Time is a piece of wax falling on a termite choking on a splinter. (Beck, 'Loser')
Have you detected any patterns over the past decade? A new season and decade of Knicks basketball is about two months away. A highly anticipated overhaul of the Knicks' roster came to a head during the over hyped summer of 2010. But does the roster's overhaul signal the beginnings of a final split with past traditions? Or is the result of 2010 free agency and the maneuvers to get there more consistent with the franchise's recent tortured past?
Minimizing the Knicks presence in the NBA draft:
A pattern of expediting draft picks began with Scott Layden who inherited the Knicks GM reigns during the 2000-2001 season. Layden began that cycle by incompetently using draft picks to facilitate trades used to jettison the remnants of the Knicks roster that had played during the franchise's last final appearance. In the process Layden traded four first round draft picks to expedite players such as Patrick Ewing, Chris Childs, Marcus Camby, Chris Dudley and Mark Jackson (amongst others). Generally, the players traded away along with the draft pick gifts were players whose relative value and experience in the league did not warrant paying such a ransom to dispatch. Layden's incompetent fire sale of draft picks when coupled with his abysmal record with his remaining draft picks began, compounded and accelerated the Knicks downward spiral. (1999-2000 season)
Isaiah Thomas replaced Layden at the head of the front office. Thomas Inherited a roster bereft of viable NBA talent while confronting New York's seemingly unyielding 'Win Now' mandate. In response, Thomas desperately maneuvered to replenish the cupboard emptied by his predecessor. In the process, Thomas hitched his blueprint for a franchise revival on two players acquired via trades, which cost the Knicks various draft picks whose absence still resonates with the franchise to this day. Thomas believed the players acquired (Eddy Curry and Stephon Marbury) at the expense of better lottery positioning could emerge or be rehabilitated in New York and become foundations of the franchise's resurgence. The highly talented combo of Marbury and Curry showed flashes but ultimately failed to realize their potential or live up to the fan base's expectations. Thomas, who is recognized as a very good judge of talent in the draft, hampered his own ability to make a greater impact on the Knicks due to the high draft picks he traded away in exchange for his highly talented yet failed reclamations projects.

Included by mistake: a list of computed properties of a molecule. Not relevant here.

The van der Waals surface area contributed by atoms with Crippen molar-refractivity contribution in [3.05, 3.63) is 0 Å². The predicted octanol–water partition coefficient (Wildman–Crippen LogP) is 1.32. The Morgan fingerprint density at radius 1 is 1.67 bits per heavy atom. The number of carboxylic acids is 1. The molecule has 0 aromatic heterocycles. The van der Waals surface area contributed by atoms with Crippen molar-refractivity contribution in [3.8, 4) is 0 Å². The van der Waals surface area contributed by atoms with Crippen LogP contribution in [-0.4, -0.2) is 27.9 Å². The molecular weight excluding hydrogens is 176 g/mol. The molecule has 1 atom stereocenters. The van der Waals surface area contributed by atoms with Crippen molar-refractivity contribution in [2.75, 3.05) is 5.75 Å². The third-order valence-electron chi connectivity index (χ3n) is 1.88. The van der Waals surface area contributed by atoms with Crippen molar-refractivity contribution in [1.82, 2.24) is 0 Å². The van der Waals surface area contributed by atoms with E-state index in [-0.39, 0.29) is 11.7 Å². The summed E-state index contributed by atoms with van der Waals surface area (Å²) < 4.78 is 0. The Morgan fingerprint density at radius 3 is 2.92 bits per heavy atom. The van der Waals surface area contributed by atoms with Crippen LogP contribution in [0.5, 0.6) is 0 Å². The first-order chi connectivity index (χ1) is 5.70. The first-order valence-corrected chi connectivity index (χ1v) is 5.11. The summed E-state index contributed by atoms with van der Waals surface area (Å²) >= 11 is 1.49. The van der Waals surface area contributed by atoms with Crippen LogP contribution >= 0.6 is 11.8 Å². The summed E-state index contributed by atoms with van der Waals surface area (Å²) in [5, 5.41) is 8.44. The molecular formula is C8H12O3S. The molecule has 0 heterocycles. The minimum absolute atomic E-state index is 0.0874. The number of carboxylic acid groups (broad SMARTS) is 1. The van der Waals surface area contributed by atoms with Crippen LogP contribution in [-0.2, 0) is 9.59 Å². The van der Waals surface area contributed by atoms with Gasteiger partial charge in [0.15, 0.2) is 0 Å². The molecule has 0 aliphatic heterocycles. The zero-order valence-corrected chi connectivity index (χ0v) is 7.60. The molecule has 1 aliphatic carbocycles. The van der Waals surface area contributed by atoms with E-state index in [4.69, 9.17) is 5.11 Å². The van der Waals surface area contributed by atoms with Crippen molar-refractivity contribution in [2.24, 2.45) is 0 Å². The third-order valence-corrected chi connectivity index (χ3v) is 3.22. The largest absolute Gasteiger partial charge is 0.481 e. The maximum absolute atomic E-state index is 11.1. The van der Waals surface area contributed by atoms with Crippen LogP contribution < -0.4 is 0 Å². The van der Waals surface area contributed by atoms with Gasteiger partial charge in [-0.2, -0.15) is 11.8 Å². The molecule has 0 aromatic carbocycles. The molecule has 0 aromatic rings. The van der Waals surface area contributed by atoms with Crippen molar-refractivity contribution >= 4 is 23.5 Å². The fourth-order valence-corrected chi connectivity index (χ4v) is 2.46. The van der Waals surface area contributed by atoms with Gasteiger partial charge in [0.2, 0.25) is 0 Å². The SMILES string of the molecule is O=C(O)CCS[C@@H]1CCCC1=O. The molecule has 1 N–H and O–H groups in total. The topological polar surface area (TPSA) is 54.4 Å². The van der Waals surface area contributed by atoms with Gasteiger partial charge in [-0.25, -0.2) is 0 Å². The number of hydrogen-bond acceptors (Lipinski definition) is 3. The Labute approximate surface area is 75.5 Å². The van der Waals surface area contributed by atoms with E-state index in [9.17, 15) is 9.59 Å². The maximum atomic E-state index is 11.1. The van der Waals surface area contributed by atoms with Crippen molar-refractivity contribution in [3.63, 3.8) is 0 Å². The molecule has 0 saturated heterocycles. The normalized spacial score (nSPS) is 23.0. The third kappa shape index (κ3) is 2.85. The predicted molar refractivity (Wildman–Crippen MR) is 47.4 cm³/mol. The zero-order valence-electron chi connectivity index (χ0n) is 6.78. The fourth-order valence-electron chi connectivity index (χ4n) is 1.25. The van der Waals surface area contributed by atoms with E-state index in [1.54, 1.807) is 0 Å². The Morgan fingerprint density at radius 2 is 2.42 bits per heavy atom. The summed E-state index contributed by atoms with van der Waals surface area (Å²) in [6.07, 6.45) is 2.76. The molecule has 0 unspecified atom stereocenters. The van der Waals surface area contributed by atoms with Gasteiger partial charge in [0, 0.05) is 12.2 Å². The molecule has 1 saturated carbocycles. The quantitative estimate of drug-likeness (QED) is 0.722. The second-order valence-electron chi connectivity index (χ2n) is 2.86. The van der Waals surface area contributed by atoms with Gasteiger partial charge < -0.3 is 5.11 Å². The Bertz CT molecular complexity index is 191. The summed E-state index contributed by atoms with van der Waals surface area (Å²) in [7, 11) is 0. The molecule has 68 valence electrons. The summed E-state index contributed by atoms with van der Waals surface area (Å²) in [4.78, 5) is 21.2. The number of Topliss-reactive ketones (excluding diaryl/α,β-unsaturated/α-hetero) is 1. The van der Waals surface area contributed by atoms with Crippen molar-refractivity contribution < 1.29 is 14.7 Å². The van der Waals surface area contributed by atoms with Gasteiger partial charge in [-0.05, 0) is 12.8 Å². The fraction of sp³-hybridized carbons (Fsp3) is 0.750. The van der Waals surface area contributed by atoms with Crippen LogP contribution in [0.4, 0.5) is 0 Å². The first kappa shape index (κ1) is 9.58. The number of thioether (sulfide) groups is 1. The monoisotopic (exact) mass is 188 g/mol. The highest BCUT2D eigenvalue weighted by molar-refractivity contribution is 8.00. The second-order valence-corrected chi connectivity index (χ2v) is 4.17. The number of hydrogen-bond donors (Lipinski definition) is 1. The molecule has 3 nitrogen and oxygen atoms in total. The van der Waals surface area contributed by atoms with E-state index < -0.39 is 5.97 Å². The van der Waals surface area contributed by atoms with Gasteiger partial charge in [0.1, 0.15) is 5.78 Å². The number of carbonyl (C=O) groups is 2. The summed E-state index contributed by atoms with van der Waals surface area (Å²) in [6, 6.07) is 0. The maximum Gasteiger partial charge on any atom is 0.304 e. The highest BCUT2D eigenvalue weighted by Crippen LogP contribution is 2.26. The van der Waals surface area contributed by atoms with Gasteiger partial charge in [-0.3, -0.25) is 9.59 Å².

Thomas' successor at the head of the front office, Donnie Walsh, continued the Knicks tradition of minimizing the franchise's impact in the draft. Walsh did so just as much as a result of his mixed record for the Knicks in the draft. Walsh's primary early first round selections are questioned when compared to players Walsh could have selected- e.g., Brook Lopez, Brandon Jennings. Walsh also surrendered or minimized the Knicks presence in the draft for the foreseeable future. Walsh did so by swapping a (conditionally protected) first rounder in 2011 and by surrendering a 2012 first round pick in a trade with the Houston Rockets geared towards expediting additional salary for a summer 2010 free agency bid. Although the Knicks did not 'strike out' during this summer's free agency bonanza, the franchise failed to land the league's premier superstars and the end results of the rosters renovations include a star with past knee issues and a collection of players untested under the glare of Gotham's expectations.